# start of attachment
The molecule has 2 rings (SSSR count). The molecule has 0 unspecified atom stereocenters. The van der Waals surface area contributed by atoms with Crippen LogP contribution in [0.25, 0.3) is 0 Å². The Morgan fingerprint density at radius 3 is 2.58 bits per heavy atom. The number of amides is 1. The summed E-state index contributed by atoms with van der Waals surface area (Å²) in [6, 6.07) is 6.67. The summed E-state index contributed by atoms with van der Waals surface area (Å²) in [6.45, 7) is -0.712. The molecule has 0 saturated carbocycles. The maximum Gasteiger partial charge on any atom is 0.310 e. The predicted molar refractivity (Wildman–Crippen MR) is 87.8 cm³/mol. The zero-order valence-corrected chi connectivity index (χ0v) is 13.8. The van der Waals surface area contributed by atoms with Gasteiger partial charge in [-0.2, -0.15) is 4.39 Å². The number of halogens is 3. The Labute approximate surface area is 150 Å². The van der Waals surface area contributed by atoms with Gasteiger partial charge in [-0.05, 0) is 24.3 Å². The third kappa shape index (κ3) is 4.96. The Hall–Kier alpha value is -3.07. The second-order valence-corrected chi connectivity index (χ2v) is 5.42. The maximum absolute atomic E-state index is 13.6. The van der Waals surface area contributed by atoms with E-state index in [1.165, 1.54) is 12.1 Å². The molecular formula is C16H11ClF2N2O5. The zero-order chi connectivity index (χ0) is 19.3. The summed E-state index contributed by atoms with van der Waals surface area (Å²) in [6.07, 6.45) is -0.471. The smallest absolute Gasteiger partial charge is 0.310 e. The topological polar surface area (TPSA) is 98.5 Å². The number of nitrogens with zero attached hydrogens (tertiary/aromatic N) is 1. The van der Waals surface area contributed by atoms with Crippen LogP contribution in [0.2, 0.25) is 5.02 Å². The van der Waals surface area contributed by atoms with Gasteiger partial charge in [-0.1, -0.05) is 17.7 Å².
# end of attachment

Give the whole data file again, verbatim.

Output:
The molecule has 2 rings (SSSR count). The molecule has 0 unspecified atom stereocenters. The van der Waals surface area contributed by atoms with Crippen LogP contribution in [0.25, 0.3) is 0 Å². The Morgan fingerprint density at radius 3 is 2.58 bits per heavy atom. The number of amides is 1. The summed E-state index contributed by atoms with van der Waals surface area (Å²) in [6, 6.07) is 6.67. The summed E-state index contributed by atoms with van der Waals surface area (Å²) in [6.45, 7) is -0.712. The molecule has 0 saturated carbocycles. The maximum Gasteiger partial charge on any atom is 0.310 e. The predicted molar refractivity (Wildman–Crippen MR) is 87.8 cm³/mol. The zero-order valence-corrected chi connectivity index (χ0v) is 13.8. The van der Waals surface area contributed by atoms with Gasteiger partial charge in [-0.2, -0.15) is 4.39 Å². The number of halogens is 3. The Labute approximate surface area is 150 Å². The van der Waals surface area contributed by atoms with Gasteiger partial charge in [-0.05, 0) is 24.3 Å². The third kappa shape index (κ3) is 4.96. The Hall–Kier alpha value is -3.07. The second-order valence-corrected chi connectivity index (χ2v) is 5.42. The maximum absolute atomic E-state index is 13.6. The van der Waals surface area contributed by atoms with E-state index in [1.165, 1.54) is 12.1 Å². The molecular formula is C16H11ClF2N2O5. The zero-order chi connectivity index (χ0) is 19.3. The summed E-state index contributed by atoms with van der Waals surface area (Å²) in [6.07, 6.45) is -0.471. The smallest absolute Gasteiger partial charge is 0.310 e. The topological polar surface area (TPSA) is 98.5 Å². The number of nitrogens with zero attached hydrogens (tertiary/aromatic N) is 1. The van der Waals surface area contributed by atoms with Crippen LogP contribution in [0.2, 0.25) is 5.02 Å². The van der Waals surface area contributed by atoms with Gasteiger partial charge in [-0.1, -0.05) is 17.7 Å².